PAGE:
Types of Slate
* Natural Slate (many grades and regions available)
* Fiber Cement Slate
* Cambrian Slate
* Natural Slate (some slate regions include)
-Spanish, Chinese and Welsh
Kent Roofing Contractors will supply natural and man-made slate and our highly skilled and experienced workers will fix the covering to your roof structure.
Reasons to use slate products as a roof covering include;
Conservation – some roofs are in conservation areas so if they have a slated roof this must go back the same. Providing the roof covering is like for like and thermal qualities are not reduced there is no need for planning permission.
Appearance – Many of our customers opt for a slate roof because it is aesthetically pleasing and stands the test of time much better than any other roof covering. We have even completed projects that entailed us removing a tiled roof covering and replacing with slate purely for cosmetic purposes.
Moss Build Up – Moss build up is one of the first things that spoils the appearance of a roof and over time can; break down cement work, block gutters and damage the roof structure. Natural slate provides the highest moss build up prevention.
Fiber Cement Slate
Fiber cement slates are a cheaper option to natural slate and from a distance can give the same appearance. They are easier to work with and the economies of scale are more rewarding. However they are not as good at repelling moss growth and their appearance does not maintain attractive last as long as natural slate.
Cambrian slate is a single lap system that gives a slate appearance, oppose to all other slate products that have a double lap. This product has a very long life expectancy but it not a good option if making later alterations extension dormers etc. the reason being the slate is nailed and clipped and once in place it is very difficult to remove
Slates are more costly roof covering than a tiled roof, this is due to that fact slate is more time consuming to fix than tiles as every individual slate has to be aligned and fixed into place with two nails, also the cost of the slate is generally more expensive per square meter that a tiled roof. Slate Cost cost vary depending on slate from 85 pence each to £2.50 each slate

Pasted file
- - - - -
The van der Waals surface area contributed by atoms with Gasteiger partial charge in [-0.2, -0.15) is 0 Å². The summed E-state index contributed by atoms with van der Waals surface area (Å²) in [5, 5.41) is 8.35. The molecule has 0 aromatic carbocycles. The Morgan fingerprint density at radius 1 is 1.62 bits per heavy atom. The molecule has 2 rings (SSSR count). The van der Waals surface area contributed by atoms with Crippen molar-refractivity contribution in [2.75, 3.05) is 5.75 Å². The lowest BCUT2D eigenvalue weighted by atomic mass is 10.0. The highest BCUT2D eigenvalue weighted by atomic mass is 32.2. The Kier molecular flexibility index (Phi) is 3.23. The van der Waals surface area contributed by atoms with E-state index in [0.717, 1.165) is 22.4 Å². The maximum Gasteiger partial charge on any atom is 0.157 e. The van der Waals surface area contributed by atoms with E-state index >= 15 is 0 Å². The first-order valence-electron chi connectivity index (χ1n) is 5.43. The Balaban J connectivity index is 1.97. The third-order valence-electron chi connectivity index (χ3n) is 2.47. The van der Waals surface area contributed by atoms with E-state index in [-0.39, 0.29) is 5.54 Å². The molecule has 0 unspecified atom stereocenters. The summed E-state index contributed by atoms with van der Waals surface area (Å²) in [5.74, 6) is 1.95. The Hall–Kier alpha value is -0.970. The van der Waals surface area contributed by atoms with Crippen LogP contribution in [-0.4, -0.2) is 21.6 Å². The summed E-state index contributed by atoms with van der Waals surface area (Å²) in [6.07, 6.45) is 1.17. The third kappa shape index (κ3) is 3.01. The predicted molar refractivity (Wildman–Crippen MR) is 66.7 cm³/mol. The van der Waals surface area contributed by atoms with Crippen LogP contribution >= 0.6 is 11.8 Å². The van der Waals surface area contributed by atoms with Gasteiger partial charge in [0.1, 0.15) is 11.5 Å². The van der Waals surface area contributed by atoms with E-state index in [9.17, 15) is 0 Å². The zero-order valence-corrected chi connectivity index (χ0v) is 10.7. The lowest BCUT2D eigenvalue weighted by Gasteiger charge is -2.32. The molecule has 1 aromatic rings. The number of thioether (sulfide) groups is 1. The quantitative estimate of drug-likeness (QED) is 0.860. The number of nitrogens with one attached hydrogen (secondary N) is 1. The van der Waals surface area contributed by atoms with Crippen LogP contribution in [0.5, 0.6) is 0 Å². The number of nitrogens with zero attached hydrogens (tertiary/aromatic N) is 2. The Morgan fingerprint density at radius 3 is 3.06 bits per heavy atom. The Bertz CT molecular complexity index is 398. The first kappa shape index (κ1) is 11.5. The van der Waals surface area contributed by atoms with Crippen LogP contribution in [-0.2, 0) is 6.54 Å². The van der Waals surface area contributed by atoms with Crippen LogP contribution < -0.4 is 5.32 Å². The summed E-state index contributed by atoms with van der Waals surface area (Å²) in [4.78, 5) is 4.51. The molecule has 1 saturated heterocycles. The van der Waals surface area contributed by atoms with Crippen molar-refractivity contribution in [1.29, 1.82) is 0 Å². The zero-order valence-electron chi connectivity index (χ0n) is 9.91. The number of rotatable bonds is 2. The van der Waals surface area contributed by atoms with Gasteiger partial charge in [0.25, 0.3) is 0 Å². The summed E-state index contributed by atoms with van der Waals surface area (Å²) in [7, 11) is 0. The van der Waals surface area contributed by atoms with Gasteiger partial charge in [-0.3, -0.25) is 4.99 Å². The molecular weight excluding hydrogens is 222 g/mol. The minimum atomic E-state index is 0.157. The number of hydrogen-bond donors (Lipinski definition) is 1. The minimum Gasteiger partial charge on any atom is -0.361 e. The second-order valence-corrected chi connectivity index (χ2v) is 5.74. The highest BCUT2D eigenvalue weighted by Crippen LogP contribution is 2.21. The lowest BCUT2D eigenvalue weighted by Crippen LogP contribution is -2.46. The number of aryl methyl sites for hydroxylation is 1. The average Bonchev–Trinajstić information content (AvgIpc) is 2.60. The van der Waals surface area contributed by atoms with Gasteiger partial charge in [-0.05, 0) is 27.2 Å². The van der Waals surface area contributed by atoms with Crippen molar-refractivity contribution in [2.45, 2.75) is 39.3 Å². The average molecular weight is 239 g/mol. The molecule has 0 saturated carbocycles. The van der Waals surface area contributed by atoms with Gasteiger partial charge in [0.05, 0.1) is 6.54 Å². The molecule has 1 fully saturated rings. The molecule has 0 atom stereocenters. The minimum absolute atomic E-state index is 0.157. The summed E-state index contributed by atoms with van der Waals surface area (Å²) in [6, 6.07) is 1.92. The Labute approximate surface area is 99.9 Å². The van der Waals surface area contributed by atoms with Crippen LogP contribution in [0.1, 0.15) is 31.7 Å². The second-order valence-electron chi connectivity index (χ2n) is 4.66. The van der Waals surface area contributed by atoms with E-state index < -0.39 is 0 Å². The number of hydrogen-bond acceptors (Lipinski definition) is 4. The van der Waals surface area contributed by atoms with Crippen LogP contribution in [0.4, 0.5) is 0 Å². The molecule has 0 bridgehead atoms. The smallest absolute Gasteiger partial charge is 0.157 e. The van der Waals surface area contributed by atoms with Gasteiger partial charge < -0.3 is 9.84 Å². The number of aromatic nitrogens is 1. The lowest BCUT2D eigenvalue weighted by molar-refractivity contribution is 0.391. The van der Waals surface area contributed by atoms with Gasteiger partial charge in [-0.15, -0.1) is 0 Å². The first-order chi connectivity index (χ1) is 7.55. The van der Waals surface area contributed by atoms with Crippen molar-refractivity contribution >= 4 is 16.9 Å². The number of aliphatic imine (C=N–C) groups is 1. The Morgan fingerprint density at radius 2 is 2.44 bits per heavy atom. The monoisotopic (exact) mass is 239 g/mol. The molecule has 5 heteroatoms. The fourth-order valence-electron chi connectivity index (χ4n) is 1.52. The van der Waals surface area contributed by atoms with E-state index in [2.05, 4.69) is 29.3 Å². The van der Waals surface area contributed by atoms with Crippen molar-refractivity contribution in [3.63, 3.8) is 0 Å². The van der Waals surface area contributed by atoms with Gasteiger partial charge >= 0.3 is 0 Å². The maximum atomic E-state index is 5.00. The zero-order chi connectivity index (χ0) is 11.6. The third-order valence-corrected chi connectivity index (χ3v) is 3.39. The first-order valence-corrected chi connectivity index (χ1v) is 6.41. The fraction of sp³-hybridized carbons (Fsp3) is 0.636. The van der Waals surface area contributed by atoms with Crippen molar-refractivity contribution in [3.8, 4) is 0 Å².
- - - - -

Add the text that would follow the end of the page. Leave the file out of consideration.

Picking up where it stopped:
What Slating Involves
Positioning the battens
The spacing up the roof between the battens is known as the gauge, this usually varies according to the size of the slates, the pitch of the roof and the degree of exposure. The battens have to be set out so the slate sits half way on the batten and in position for the slate holes to be fixed
Laying the slates:
Slates are laid on the battens in a ‘brick bond’ pattern, i.e. with the joints between them aligned with the center of the slates above and below, and with about 3mm between the side. This layout gives a double lap covering.
The top row of slates at the ridge is also made up of half slates to give the next row down a double lap. The top edge of the second row down must be at a level where it will be covered by the ridge tile.
Cutting the slates:
Slate is by nature a layered material which can tend to flake.
Using a pair of slate cutters is the preferred option, (these support both sides of the cut underneath while the cut is made by a blade coming down between the supports).
Alternatively a guillotine, grinder or brick laying trowel can be use to chop the slate.
Fixing the slates:
Aluminum nails or copper should be used in preference to galvanised nails as aluminum will not corrode whereas the galvanise coating will tend to. Alternatively copper or stainless steel nails can be used.
Slates can be either nailed at the center line or near the top. When slates are nailed at the top, the nails are covered by two slates and so are less exposed.
Most artificial slates come with the holes already drilled, where necessary nail holes should be drilled at least 30mm in from the edge and 25mm in from the top.
The slates fitted to the verge are 50% wider than the rest, this ensures that the pattern is maintained without having to cut down and use half width slates at the verges.
Sometimes half width slates are used down the verge underneath the other slates to form a triple lap, this has the effect of tilting up the end slates so that water tends to run onto the roof rather than over the edge.
The edge of the slates project about 50mm over the edge of the verges and any space between the lower side and the verge is filled using mortar or a timber trim can be fitted to the underside of the side of the slate overhang to finish.
The ridge and hips are finished with ridge tiles normally blue or red terracotta angular style or lead flashings .
The ridge tiles are bedded on and jointed with cement mortar (3:1 sand:cement), it often looks better if a coloured pigment is added to the cement so that it is similar to the ridge tile
call now for a quote from your slate roof in Herne Bay. Ballman serve all of Kent and are your number one roofer in Canterbry